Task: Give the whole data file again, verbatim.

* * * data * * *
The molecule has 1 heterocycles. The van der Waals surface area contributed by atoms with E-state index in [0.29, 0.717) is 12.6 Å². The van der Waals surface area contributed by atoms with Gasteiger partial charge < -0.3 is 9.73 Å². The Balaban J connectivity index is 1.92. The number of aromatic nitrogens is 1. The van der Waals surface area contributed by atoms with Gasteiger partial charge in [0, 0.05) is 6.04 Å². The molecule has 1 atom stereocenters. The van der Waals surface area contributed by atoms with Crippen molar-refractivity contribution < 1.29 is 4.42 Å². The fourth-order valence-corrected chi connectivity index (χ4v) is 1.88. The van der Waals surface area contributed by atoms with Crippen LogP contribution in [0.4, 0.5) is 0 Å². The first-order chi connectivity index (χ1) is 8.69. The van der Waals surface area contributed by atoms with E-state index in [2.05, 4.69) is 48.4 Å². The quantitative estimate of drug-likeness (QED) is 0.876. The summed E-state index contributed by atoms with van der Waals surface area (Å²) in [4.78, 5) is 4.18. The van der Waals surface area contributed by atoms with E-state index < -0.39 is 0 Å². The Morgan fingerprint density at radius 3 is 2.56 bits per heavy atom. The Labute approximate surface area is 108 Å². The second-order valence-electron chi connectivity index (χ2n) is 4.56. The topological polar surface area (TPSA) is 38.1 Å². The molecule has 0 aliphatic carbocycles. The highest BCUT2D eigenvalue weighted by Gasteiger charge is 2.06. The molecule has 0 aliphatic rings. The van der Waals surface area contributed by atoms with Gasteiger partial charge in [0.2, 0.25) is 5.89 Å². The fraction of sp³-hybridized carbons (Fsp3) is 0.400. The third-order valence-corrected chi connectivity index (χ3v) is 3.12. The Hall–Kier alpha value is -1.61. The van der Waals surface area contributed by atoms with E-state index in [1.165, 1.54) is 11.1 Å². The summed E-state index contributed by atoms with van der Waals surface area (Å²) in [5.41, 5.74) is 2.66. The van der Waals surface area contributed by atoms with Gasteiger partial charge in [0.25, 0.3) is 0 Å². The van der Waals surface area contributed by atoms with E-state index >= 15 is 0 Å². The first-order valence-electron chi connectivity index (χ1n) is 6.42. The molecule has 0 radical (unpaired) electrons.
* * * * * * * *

The molecule has 1 heterocycles. The van der Waals surface area contributed by atoms with E-state index in [0.29, 0.717) is 12.6 Å². The van der Waals surface area contributed by atoms with Gasteiger partial charge < -0.3 is 9.73 Å². The Balaban J connectivity index is 1.92. The number of aromatic nitrogens is 1. The van der Waals surface area contributed by atoms with Gasteiger partial charge in [0, 0.05) is 6.04 Å². The molecule has 1 atom stereocenters. The van der Waals surface area contributed by atoms with Crippen molar-refractivity contribution < 1.29 is 4.42 Å². The fourth-order valence-corrected chi connectivity index (χ4v) is 1.88. The van der Waals surface area contributed by atoms with Crippen LogP contribution in [0.4, 0.5) is 0 Å². The first-order chi connectivity index (χ1) is 8.69. The van der Waals surface area contributed by atoms with E-state index in [2.05, 4.69) is 48.4 Å². The quantitative estimate of drug-likeness (QED) is 0.876. The summed E-state index contributed by atoms with van der Waals surface area (Å²) in [4.78, 5) is 4.18. The van der Waals surface area contributed by atoms with E-state index < -0.39 is 0 Å². The Morgan fingerprint density at radius 3 is 2.56 bits per heavy atom. The Labute approximate surface area is 108 Å². The second-order valence-electron chi connectivity index (χ2n) is 4.56. The topological polar surface area (TPSA) is 38.1 Å². The molecule has 0 aliphatic carbocycles. The highest BCUT2D eigenvalue weighted by Gasteiger charge is 2.06. The molecule has 0 aliphatic rings. The van der Waals surface area contributed by atoms with Gasteiger partial charge in [0.2, 0.25) is 5.89 Å². The fraction of sp³-hybridized carbons (Fsp3) is 0.400. The third-order valence-corrected chi connectivity index (χ3v) is 3.12. The Hall–Kier alpha value is -1.61. The van der Waals surface area contributed by atoms with E-state index in [1.165, 1.54) is 11.1 Å². The summed E-state index contributed by atoms with van der Waals surface area (Å²) in [5.41, 5.74) is 2.66. The van der Waals surface area contributed by atoms with Gasteiger partial charge in [0.25, 0.3) is 0 Å². The van der Waals surface area contributed by atoms with E-state index >= 15 is 0 Å². The first-order valence-electron chi connectivity index (χ1n) is 6.42. The molecule has 0 radical (unpaired) electrons.